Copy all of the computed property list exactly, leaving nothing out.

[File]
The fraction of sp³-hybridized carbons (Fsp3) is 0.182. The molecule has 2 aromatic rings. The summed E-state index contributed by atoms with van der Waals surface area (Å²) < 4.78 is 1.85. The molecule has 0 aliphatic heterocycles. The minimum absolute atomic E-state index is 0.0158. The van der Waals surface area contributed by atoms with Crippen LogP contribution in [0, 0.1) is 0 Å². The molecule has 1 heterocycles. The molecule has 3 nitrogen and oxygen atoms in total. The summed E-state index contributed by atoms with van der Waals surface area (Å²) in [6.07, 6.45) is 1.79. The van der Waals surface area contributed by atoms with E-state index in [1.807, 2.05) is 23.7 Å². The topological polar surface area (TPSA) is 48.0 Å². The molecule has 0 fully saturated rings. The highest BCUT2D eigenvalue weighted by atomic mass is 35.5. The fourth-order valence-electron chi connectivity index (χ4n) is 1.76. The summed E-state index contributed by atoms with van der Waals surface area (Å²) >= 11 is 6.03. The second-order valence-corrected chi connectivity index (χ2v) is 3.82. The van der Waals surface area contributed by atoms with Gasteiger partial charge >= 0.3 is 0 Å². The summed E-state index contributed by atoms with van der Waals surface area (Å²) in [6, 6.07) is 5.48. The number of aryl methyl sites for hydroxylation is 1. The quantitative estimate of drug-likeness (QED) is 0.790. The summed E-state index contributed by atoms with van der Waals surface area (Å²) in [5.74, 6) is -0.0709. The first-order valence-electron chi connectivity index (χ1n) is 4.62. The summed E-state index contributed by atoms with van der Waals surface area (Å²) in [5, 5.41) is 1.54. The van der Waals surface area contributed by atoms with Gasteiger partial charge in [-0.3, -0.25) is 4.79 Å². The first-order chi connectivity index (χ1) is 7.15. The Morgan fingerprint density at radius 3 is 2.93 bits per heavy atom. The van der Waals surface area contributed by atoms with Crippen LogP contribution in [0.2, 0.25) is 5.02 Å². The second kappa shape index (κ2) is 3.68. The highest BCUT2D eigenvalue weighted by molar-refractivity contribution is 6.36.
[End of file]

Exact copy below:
The fraction of sp³-hybridized carbons (Fsp3) is 0.182. The molecule has 2 aromatic rings. The summed E-state index contributed by atoms with van der Waals surface area (Å²) < 4.78 is 1.85. The molecule has 0 aliphatic heterocycles. The minimum absolute atomic E-state index is 0.0158. The van der Waals surface area contributed by atoms with Crippen LogP contribution in [0, 0.1) is 0 Å². The molecule has 1 heterocycles. The molecule has 3 nitrogen and oxygen atoms in total. The summed E-state index contributed by atoms with van der Waals surface area (Å²) in [6.07, 6.45) is 1.79. The van der Waals surface area contributed by atoms with E-state index in [1.807, 2.05) is 23.7 Å². The topological polar surface area (TPSA) is 48.0 Å². The molecule has 0 fully saturated rings. The highest BCUT2D eigenvalue weighted by atomic mass is 35.5. The fourth-order valence-electron chi connectivity index (χ4n) is 1.76. The summed E-state index contributed by atoms with van der Waals surface area (Å²) >= 11 is 6.03. The second-order valence-corrected chi connectivity index (χ2v) is 3.82. The van der Waals surface area contributed by atoms with Gasteiger partial charge >= 0.3 is 0 Å². The summed E-state index contributed by atoms with van der Waals surface area (Å²) in [6, 6.07) is 5.48. The number of aryl methyl sites for hydroxylation is 1. The quantitative estimate of drug-likeness (QED) is 0.790. The summed E-state index contributed by atoms with van der Waals surface area (Å²) in [5.74, 6) is -0.0709. The first-order valence-electron chi connectivity index (χ1n) is 4.62. The summed E-state index contributed by atoms with van der Waals surface area (Å²) in [5, 5.41) is 1.54. The van der Waals surface area contributed by atoms with Gasteiger partial charge in [-0.3, -0.25) is 4.79 Å². The first-order chi connectivity index (χ1) is 7.15. The Morgan fingerprint density at radius 3 is 2.93 bits per heavy atom. The van der Waals surface area contributed by atoms with Crippen LogP contribution in [0.2, 0.25) is 5.02 Å². The second kappa shape index (κ2) is 3.68. The highest BCUT2D eigenvalue weighted by molar-refractivity contribution is 6.36.